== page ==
The Architecture Heritage of Shirakawa-Go

In the mountainous Chubu region in Central Japan, along the Sho River, among lush rice fields and breathtaking landscape, sits the historic village of Shirakawa-go. It was registered as a World’s Heritage Site by UNESCO in 1995, and has since captured the imagination of those fascinated by Japanese culture.

We were there this morning. We were mingling with locals, eating soba noodles famously crafted in the village, learning about the unique lifestyle and living in harmony with nature, and about the ultimate patriotism and spiritual history of those living in this secluded part of the world. They immediately tell you that nobody ever leaves and that many of the village’s current residents are descendants to the founding members, dating back to the 11th century.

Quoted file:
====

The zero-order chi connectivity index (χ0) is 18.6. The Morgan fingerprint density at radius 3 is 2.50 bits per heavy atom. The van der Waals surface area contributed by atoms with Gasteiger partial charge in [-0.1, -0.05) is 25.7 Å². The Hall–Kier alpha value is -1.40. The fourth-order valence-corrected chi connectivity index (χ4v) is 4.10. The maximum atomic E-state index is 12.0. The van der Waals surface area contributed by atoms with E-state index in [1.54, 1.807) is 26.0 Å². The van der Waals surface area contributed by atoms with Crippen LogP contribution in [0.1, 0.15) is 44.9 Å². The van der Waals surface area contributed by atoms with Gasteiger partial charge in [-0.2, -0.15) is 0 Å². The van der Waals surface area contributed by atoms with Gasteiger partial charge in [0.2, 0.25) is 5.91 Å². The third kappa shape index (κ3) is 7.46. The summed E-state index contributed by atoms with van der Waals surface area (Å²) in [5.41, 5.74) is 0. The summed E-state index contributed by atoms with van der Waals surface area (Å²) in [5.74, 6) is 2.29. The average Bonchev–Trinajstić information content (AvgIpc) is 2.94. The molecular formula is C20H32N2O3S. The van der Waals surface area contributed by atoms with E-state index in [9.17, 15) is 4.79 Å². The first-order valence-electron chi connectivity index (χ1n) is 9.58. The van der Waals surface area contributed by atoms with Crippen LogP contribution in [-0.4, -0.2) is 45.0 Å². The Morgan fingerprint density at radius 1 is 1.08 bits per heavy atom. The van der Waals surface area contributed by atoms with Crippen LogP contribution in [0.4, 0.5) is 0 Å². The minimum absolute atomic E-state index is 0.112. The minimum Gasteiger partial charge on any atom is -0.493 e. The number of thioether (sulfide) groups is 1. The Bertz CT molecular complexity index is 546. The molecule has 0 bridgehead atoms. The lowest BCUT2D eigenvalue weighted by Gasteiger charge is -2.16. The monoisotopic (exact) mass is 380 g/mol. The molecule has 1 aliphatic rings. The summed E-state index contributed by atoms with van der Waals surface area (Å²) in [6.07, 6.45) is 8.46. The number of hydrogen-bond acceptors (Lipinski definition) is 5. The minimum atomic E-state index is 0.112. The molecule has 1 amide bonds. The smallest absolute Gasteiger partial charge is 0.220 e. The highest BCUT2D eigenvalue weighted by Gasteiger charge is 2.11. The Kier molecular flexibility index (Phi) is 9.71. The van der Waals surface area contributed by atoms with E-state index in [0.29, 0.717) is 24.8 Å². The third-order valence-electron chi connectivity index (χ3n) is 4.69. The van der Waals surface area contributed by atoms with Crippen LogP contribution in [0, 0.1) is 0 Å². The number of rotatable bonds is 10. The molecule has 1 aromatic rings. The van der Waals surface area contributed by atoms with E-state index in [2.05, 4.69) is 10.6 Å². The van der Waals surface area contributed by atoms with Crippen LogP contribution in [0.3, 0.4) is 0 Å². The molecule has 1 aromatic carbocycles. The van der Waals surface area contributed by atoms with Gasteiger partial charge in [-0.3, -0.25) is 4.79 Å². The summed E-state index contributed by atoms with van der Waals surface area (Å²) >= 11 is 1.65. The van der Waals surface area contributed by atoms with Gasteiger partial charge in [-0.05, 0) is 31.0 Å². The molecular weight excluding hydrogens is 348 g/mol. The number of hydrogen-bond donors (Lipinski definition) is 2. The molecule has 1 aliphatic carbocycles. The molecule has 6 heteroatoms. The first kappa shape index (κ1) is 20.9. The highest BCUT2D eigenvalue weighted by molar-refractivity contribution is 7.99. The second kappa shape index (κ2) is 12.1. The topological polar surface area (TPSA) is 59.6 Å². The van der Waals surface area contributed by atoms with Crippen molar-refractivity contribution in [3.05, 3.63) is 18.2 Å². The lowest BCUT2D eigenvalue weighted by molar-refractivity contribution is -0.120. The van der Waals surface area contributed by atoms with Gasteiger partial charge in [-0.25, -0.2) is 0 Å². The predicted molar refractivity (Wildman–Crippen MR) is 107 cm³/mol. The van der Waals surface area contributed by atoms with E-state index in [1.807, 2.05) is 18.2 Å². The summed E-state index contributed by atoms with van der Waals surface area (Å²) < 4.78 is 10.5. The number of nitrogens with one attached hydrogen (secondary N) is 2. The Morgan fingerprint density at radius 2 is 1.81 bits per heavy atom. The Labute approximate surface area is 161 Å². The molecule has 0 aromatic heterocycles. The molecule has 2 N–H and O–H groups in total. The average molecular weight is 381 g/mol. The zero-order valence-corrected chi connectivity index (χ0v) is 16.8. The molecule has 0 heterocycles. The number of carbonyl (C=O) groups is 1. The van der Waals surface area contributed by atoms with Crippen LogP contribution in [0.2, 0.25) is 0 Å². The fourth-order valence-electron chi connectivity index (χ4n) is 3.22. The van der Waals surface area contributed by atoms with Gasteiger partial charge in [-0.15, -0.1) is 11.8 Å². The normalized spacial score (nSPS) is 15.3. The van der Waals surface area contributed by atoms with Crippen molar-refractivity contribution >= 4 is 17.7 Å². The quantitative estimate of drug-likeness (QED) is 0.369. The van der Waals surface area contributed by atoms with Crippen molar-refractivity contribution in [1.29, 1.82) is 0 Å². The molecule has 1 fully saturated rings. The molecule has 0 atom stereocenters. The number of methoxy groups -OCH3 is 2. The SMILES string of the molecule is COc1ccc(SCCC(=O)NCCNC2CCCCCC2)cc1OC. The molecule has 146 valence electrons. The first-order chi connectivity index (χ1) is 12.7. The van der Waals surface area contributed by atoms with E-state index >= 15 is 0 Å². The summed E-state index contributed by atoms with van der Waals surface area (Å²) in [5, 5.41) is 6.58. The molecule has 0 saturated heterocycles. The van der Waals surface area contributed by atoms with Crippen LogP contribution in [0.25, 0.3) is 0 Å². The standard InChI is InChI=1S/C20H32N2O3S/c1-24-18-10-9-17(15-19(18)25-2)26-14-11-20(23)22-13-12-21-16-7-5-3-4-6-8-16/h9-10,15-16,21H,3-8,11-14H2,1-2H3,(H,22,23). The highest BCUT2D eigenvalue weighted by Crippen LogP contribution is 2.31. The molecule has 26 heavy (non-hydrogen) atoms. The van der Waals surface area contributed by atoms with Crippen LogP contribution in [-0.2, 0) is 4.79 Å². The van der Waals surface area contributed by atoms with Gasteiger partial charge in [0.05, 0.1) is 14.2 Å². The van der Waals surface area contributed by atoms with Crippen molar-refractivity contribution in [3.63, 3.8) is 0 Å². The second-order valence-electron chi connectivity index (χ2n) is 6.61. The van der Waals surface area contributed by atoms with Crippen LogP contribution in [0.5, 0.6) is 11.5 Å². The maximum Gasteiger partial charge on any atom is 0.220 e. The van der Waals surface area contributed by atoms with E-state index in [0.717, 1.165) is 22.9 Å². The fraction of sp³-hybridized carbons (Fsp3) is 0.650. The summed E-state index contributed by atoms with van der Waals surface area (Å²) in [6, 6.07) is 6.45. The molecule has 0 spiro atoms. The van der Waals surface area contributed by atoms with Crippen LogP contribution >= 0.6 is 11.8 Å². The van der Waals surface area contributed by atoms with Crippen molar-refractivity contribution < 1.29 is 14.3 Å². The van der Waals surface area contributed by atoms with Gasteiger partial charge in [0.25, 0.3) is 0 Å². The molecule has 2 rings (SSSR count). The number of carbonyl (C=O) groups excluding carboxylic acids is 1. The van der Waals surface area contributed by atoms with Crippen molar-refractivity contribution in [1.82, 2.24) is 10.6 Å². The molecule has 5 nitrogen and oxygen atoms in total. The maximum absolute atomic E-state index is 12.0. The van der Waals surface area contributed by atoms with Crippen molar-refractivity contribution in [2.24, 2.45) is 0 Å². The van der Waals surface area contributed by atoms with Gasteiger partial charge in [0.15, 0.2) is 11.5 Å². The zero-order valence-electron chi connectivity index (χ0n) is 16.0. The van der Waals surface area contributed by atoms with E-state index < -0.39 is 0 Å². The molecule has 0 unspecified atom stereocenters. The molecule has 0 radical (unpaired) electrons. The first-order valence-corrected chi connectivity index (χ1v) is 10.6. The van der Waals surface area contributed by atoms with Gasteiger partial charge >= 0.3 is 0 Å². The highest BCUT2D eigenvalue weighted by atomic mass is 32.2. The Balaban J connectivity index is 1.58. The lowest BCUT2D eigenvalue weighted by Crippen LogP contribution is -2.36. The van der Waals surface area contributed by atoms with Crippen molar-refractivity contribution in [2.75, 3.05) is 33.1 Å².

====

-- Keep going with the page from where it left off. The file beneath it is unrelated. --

For centuries, Shirakawa-go was cut off from the rest of the world. Its residents have traditionally produced silk for the kimono industry in Kyoto and Kanazawa, the village’s main industry. From design point of view, it is the only place in Japan, where Gassho-style farmhouses originated; they were numbered at around 1,500 before 1950, now shrunk to 100. Their steep roofs were built to allow concentrated heat to rise and reach the upper floors were silkworms were traditionally cultivated. These houses, the most distinctive features of Shirakawa-Go, are constructed of local materials and have thatched roofs, authentic and site-specific to the place.

Than you, Adam Zgola for your passionate guidance and translation. 

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